A couple of years later, a fellow named Duke Haydon would look at a building across the street from Jones' place, a low-key rooming house with a couple of tenants that Haydon remembers as "no prizes."

Haydon says, "We ended up paying $10,000. Everyone we knew said that was exorbitant, that we were getting taken. And I pretty much agreed with them, but I didn't care. This place had so much of the original workmanship that I just figured I'd eat the cost; I'd take it."

Unlike Jones' burnout, Haydon's Victorian-era structure was largely intact. It was somewhat "spooky," he says, recalling the darkness inside, the heavy curtains and use of paneling over original plaster walls, carpets over gorgeous wood floors. The building had been given the kind of cheap fixes that split up many a home into a boarding house. As an example, Haydon slides open a lovely pocket door, noting that a bolt once sealed it, allowing that first-floor tenants some privacy and security.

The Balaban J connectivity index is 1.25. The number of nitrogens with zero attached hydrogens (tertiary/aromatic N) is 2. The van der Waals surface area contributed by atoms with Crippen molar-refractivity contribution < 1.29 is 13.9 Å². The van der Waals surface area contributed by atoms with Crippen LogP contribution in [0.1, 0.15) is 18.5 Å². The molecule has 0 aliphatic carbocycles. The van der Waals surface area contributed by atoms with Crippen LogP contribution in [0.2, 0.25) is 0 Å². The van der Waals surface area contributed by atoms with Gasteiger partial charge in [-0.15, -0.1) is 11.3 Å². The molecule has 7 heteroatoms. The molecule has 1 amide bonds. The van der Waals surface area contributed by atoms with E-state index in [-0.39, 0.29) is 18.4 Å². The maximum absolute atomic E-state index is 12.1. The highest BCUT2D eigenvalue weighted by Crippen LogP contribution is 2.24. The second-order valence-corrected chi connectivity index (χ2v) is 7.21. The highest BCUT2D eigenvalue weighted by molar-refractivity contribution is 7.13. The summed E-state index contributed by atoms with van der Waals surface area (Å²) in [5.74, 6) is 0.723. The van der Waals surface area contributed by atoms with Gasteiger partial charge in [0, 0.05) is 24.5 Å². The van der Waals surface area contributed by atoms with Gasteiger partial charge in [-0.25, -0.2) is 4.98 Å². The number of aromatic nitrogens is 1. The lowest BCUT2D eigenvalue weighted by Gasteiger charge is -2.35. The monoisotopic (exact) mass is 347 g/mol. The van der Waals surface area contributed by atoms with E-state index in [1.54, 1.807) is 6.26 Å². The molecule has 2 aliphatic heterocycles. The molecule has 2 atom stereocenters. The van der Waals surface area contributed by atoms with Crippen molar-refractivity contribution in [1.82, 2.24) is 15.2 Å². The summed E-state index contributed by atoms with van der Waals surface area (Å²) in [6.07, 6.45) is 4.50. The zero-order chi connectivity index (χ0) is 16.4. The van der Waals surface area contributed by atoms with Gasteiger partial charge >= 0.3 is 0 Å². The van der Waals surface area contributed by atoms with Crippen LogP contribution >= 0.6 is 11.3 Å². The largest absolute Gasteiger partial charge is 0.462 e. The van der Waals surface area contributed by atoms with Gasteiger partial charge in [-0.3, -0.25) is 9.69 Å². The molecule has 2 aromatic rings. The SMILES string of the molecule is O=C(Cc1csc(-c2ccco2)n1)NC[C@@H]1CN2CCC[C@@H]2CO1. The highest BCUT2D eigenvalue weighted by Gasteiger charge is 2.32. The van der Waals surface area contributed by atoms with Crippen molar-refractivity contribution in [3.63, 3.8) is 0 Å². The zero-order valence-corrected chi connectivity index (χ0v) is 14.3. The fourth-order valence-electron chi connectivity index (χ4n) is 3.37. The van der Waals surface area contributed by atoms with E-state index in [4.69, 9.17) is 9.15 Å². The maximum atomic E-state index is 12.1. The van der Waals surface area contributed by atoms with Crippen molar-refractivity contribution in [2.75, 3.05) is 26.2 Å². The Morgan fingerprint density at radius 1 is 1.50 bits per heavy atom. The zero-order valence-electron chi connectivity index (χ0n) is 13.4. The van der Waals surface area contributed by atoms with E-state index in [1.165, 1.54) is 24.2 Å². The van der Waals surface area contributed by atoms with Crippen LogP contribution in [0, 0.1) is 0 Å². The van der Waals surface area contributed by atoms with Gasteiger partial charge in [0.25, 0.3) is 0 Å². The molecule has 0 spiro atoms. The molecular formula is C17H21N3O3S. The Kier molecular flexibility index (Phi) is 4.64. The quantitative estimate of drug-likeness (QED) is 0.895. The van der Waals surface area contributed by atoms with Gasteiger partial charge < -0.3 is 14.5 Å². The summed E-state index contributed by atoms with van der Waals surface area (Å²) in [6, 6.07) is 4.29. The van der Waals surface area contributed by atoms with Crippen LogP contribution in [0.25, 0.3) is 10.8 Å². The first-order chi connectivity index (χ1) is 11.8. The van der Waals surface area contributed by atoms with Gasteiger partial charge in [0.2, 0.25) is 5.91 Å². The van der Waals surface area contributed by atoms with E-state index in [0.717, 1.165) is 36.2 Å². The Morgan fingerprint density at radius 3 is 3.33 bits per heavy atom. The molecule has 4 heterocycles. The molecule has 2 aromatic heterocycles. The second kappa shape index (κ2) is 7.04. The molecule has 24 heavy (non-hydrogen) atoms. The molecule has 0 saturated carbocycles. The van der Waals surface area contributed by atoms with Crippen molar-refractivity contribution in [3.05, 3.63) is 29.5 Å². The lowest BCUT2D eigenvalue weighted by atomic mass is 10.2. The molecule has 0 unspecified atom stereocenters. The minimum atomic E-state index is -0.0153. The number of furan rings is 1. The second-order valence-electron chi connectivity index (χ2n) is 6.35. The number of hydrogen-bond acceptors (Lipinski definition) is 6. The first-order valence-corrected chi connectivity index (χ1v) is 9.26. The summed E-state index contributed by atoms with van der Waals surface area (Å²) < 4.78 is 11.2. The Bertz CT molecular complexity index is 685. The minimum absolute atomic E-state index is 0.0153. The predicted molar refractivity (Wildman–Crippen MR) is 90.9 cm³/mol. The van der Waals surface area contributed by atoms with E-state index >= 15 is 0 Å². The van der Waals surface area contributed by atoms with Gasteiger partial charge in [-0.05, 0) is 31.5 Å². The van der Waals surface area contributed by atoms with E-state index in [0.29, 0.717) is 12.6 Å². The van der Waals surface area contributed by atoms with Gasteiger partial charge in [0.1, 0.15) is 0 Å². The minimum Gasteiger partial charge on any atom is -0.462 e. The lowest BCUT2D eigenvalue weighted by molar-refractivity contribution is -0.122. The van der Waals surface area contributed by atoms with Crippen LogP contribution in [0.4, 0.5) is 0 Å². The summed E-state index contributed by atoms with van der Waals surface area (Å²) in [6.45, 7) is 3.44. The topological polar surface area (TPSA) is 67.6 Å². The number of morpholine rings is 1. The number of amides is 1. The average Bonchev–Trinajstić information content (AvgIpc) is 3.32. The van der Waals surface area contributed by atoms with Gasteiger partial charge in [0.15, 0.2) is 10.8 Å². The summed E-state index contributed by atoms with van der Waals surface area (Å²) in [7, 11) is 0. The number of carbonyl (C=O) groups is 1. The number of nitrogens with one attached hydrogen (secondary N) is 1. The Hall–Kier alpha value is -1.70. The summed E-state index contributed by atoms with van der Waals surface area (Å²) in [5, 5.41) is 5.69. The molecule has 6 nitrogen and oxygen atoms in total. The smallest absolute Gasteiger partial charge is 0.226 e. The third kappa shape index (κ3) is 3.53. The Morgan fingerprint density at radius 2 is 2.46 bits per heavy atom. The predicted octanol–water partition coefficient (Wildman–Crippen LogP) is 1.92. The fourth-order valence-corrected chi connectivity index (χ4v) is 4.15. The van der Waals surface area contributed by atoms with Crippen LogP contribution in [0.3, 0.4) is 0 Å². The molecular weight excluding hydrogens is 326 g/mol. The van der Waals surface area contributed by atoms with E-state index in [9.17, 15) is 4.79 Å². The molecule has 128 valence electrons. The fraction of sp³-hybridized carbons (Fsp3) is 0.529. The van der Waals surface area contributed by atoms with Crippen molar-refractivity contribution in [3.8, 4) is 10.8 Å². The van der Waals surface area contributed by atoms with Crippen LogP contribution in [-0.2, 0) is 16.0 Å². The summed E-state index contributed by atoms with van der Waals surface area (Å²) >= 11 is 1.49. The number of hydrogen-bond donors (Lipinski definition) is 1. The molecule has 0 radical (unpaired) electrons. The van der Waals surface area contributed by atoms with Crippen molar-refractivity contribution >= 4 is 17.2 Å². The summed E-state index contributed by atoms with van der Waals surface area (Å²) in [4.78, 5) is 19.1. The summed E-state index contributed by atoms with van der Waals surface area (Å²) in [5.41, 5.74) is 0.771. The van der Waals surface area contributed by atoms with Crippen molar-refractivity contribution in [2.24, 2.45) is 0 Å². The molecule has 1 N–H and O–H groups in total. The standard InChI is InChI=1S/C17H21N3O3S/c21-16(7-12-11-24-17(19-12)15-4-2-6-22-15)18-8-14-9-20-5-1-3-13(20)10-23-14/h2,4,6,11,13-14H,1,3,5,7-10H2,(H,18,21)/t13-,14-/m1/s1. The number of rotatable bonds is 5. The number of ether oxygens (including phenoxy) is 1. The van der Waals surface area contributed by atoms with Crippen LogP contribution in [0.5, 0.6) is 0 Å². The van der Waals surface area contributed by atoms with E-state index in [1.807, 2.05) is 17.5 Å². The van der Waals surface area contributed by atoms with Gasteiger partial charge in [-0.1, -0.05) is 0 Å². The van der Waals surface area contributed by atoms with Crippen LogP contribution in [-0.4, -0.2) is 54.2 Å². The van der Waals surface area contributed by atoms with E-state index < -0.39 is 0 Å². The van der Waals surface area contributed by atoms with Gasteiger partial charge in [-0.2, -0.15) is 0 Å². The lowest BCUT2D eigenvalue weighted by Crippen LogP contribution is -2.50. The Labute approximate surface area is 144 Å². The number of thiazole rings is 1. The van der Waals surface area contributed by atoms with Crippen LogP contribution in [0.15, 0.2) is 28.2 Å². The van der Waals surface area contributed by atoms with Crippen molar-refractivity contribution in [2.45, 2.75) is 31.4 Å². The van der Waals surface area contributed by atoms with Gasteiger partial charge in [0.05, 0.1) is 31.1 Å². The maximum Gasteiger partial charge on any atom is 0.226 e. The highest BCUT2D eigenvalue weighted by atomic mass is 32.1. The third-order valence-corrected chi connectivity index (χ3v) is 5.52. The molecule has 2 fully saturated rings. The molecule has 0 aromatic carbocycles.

Initially, Haydon didn't veer that far from the model.

"When I eventually wound up divorced and finishing school, a bunch of my derelict friends moved in and were paying $50 a month to help me make ends meet," he says. "They were a little better behaved than the prior tenants, but not by much. They were all musicians. We had some great parties in here."

Duke Haydon, with wife Diana, paid $10,000 for his home in the '70s. Friends thought he overpaid. - THEO WELLING
  • THEO WELLING
  • Duke Haydon, with wife Diana, paid $10,000 for his home in the '70s. Friends thought he overpaid.

His comment draws a sort of pleased, faraway look from Jones, who has been Haydon's neighbor for most of their adult lives.

"Those guys were a lot of fun," Jones says. "They were great and we all had great times."